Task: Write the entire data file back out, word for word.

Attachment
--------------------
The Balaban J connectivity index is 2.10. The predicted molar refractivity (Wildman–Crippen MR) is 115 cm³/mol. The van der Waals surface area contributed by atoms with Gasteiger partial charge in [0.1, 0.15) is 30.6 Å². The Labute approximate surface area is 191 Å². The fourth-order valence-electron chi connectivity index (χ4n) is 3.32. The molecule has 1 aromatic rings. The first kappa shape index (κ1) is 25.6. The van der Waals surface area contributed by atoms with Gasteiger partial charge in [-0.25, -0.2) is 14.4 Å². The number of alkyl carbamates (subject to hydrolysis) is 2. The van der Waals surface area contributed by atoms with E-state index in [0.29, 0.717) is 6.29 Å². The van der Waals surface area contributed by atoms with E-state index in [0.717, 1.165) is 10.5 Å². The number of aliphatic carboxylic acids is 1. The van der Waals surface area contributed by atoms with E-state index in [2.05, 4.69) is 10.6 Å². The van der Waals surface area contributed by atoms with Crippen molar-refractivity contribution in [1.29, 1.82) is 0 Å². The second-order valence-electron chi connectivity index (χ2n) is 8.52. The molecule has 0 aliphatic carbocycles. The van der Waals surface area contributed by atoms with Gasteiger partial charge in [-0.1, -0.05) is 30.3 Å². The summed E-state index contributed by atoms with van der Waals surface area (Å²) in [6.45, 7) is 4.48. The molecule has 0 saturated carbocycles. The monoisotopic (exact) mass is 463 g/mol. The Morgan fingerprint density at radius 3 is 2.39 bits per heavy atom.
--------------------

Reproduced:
The Balaban J connectivity index is 2.10. The predicted molar refractivity (Wildman–Crippen MR) is 115 cm³/mol. The van der Waals surface area contributed by atoms with Gasteiger partial charge in [0.1, 0.15) is 30.6 Å². The Labute approximate surface area is 191 Å². The fourth-order valence-electron chi connectivity index (χ4n) is 3.32. The molecule has 1 aromatic rings. The first kappa shape index (κ1) is 25.6. The van der Waals surface area contributed by atoms with Gasteiger partial charge in [-0.25, -0.2) is 14.4 Å². The number of alkyl carbamates (subject to hydrolysis) is 2. The van der Waals surface area contributed by atoms with E-state index in [0.29, 0.717) is 6.29 Å². The van der Waals surface area contributed by atoms with E-state index in [0.717, 1.165) is 10.5 Å². The number of aliphatic carboxylic acids is 1. The van der Waals surface area contributed by atoms with E-state index in [2.05, 4.69) is 10.6 Å². The van der Waals surface area contributed by atoms with Crippen molar-refractivity contribution in [1.29, 1.82) is 0 Å². The second-order valence-electron chi connectivity index (χ2n) is 8.52. The molecule has 0 aliphatic carbocycles. The van der Waals surface area contributed by atoms with Gasteiger partial charge in [-0.1, -0.05) is 30.3 Å². The summed E-state index contributed by atoms with van der Waals surface area (Å²) in [6.45, 7) is 4.48. The molecule has 0 saturated carbocycles. The monoisotopic (exact) mass is 463 g/mol. The Morgan fingerprint density at radius 3 is 2.39 bits per heavy atom.